It’s easy to lose sight of your deep connection, the glue that keeps your relationship together,’ says counsellor Val Sampson. Reconnect by slowing down in your approach to time together. This means, simply, just talking; resisting the urge to check your e-mail, read the paper, surf Gumtree and so on. Improving the quality of your nonsexual touching can have profound effects too, she says. For example, if you hug your partner hello, maintaining contact for 30 seconds or more will trigger the release of oxytocin, the bonding hormone.’
6 SCREENS HAVE TAKEN OVER THE HOUSE
You feel everyone spends much too much time in front of one screen or another.
Lead by example. Which means putting down your phone. According to US psychiatrist Dr Jodi Gold, author of Screen-smart Parenting (Guilford Press), It’s as important to negotiate house tech rules as it is to discuss work boundaries or finances,’ she says. It’s the same as starting a diet; you’ve got to be honest about how much you’re eating, what your triggers are, what’s caused you to slip up in the past. Then you can introduce measures for potential black spots: ensure the no phones at the table rule holds by placing devices outside the room and muting them.’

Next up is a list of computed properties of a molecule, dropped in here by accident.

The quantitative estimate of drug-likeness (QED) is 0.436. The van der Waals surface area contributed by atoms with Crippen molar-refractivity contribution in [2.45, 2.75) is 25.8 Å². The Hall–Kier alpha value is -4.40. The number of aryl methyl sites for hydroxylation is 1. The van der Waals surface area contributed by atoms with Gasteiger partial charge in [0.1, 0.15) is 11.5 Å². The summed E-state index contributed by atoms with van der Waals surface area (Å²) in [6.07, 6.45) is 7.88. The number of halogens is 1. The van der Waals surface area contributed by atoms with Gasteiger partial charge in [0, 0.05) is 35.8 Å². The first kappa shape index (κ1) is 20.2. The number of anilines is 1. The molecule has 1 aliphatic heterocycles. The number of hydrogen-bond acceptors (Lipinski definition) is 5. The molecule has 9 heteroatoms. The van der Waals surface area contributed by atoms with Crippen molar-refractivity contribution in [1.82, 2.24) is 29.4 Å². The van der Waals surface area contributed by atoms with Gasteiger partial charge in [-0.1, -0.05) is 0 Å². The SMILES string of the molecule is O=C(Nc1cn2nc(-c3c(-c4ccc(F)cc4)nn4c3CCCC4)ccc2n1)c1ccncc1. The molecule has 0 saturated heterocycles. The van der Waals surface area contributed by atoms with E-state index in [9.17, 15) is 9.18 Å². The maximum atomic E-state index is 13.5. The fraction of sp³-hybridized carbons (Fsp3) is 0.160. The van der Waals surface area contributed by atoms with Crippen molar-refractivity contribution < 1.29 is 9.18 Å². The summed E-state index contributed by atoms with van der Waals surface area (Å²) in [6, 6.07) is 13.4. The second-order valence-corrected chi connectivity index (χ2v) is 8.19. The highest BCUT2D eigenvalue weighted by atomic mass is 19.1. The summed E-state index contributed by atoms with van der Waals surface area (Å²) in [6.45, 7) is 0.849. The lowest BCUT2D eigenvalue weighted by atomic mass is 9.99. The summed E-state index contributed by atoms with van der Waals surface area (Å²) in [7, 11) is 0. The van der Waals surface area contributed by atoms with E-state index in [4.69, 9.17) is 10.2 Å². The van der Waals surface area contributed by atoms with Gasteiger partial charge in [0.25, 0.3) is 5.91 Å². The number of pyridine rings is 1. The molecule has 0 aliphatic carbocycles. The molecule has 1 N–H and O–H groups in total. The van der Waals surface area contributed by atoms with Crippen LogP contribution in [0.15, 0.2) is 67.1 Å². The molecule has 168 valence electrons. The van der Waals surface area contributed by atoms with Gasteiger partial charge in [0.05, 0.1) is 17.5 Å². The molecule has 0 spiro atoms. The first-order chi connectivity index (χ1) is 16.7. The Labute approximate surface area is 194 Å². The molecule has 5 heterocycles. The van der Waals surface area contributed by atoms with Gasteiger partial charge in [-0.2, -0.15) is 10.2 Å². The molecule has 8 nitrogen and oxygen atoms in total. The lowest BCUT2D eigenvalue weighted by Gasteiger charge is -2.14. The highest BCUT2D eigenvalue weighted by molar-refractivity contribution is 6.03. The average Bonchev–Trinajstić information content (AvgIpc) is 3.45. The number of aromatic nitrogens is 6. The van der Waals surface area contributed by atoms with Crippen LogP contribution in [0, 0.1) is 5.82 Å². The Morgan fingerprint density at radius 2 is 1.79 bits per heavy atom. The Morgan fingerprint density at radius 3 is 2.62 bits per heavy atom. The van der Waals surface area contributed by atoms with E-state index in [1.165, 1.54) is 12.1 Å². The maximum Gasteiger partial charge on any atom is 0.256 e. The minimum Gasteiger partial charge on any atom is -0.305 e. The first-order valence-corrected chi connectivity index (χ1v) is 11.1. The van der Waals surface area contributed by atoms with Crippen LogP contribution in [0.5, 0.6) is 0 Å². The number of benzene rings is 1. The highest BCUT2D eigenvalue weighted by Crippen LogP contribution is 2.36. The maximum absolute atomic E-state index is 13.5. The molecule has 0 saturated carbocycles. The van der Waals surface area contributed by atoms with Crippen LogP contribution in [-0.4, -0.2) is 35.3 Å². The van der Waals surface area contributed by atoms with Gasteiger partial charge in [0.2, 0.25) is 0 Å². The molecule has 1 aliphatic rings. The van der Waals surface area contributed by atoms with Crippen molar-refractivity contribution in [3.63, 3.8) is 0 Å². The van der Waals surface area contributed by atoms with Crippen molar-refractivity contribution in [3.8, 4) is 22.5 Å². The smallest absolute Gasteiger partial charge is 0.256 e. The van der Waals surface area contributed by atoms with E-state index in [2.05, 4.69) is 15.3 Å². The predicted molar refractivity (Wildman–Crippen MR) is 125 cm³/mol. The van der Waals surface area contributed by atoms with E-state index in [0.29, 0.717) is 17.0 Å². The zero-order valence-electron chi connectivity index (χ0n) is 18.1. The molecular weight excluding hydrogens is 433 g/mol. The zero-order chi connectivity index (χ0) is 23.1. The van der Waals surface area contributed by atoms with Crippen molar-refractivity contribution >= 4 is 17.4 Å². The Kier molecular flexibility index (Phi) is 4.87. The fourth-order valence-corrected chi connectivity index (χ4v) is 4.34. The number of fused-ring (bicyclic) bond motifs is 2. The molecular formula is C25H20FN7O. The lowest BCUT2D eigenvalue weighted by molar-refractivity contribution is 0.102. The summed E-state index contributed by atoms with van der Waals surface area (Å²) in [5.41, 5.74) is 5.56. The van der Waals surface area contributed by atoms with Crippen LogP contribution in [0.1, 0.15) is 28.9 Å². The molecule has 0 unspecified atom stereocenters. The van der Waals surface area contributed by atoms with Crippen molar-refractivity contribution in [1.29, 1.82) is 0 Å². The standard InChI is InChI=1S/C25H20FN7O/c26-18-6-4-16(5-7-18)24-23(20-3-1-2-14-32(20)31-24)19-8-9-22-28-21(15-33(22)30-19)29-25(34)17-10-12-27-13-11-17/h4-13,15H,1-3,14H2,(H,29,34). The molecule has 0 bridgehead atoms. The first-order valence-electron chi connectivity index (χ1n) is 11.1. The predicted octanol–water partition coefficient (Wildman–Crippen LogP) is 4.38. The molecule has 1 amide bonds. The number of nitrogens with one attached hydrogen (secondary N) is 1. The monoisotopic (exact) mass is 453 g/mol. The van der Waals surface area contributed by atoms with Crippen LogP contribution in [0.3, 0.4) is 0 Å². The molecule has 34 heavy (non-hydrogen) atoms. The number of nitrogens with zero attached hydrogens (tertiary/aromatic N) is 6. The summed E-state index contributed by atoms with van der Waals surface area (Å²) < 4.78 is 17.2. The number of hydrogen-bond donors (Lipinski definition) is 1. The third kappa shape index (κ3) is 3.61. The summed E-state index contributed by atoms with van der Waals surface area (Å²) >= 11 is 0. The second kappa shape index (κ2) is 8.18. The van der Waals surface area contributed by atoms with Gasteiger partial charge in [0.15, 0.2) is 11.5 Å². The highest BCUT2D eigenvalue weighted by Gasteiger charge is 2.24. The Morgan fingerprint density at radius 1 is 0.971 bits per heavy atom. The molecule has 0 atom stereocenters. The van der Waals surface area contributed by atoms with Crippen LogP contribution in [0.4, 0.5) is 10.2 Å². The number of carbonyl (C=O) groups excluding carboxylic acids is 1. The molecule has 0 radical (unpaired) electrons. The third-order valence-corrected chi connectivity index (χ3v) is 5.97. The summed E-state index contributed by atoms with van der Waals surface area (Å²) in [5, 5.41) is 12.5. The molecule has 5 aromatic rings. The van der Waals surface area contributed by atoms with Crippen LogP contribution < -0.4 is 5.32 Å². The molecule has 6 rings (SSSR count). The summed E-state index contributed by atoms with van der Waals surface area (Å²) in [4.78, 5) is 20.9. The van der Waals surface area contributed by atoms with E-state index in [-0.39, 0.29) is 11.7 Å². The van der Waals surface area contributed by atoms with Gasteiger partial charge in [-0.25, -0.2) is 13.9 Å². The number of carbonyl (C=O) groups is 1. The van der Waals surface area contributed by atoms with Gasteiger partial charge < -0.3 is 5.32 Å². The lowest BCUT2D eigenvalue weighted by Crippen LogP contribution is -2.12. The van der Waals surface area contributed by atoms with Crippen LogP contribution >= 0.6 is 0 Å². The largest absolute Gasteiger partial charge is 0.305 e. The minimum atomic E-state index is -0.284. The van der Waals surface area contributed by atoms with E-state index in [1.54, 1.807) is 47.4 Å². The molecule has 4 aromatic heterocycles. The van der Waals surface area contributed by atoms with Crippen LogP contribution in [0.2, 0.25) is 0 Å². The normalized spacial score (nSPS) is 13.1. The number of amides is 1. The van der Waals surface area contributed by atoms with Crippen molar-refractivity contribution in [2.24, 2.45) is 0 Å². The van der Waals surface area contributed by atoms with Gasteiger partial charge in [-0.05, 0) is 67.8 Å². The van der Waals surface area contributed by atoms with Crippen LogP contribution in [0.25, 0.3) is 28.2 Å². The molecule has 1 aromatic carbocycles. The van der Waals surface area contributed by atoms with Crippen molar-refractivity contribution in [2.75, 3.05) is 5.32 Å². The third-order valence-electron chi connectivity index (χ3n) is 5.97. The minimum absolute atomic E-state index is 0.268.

Gold suggests including your kids in setting rules, because not only might they know more about the digital world, they may surprise you with how they can set reasonable limits. Even though you’re tempted, don’t take away the device. The goal is to teach them how to use it wisely,’ she says. Let your phone hang out in another room when doing homework or eating dinner, but encourage your kids to use technology to learn and connect.’ Finally, make sure nobody goes to bed with their phone: buy alarm clocks and set up a family charging centre in the kitchen.
7 GROWN-UP SIBLING RESENTMENT
A technique called Emerge-N-See from a therapy called Radical Forgiveness, designed to help overcome negative behaviour patterns. Holding on to resentment and anger has been shown to be harmful for our mental and physical health,’ says Dr Hagen Rampes, a former UK National Health Service psychiatrist who is now a Radical Forgiveness coach. The beauty of radical forgiveness is it works without the other party (whether a sibling or partner) being involved. All the energy that has been fuelling the resentment and anger is released .’ Emerge-N-See goes like this (it will sound alien, but bear with it) . Start by saying, Look what I created.’ Take responsibility for the situation, but don’t feel guilty. Then, I notice my judgments and love myself anyway.’ It’s normal to attach judgments, interpretations and beliefs to situations. Accept that. Next, tell yourself, I am willing to see the perfection in the situation.’ Finally, state out loud your desire for no more conflict: I choose the power of peace.